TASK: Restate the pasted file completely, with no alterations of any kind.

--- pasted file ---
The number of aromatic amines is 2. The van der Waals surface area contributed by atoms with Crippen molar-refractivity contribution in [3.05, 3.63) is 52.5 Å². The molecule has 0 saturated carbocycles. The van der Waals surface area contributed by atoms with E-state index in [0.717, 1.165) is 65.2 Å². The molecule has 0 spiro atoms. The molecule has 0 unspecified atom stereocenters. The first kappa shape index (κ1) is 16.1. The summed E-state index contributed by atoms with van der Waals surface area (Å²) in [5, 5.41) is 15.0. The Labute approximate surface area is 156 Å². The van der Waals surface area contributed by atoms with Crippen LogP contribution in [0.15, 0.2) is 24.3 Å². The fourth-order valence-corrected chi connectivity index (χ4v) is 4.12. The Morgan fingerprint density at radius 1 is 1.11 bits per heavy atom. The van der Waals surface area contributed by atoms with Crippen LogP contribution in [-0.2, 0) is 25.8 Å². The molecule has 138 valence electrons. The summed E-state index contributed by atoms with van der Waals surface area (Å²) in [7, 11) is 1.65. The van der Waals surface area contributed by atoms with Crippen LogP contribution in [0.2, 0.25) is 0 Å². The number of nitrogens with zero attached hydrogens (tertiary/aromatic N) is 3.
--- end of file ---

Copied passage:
The number of aromatic amines is 2. The van der Waals surface area contributed by atoms with Crippen molar-refractivity contribution in [3.05, 3.63) is 52.5 Å². The molecule has 0 saturated carbocycles. The van der Waals surface area contributed by atoms with E-state index in [0.717, 1.165) is 65.2 Å². The molecule has 0 spiro atoms. The molecule has 0 unspecified atom stereocenters. The first kappa shape index (κ1) is 16.1. The summed E-state index contributed by atoms with van der Waals surface area (Å²) in [5, 5.41) is 15.0. The Labute approximate surface area is 156 Å². The van der Waals surface area contributed by atoms with Crippen LogP contribution in [0.15, 0.2) is 24.3 Å². The fourth-order valence-corrected chi connectivity index (χ4v) is 4.12. The Morgan fingerprint density at radius 1 is 1.11 bits per heavy atom. The van der Waals surface area contributed by atoms with Crippen LogP contribution in [-0.2, 0) is 25.8 Å². The molecule has 138 valence electrons. The summed E-state index contributed by atoms with van der Waals surface area (Å²) in [7, 11) is 1.65. The van der Waals surface area contributed by atoms with Crippen LogP contribution in [0.2, 0.25) is 0 Å². The number of nitrogens with zero attached hydrogens (tertiary/aromatic N) is 3.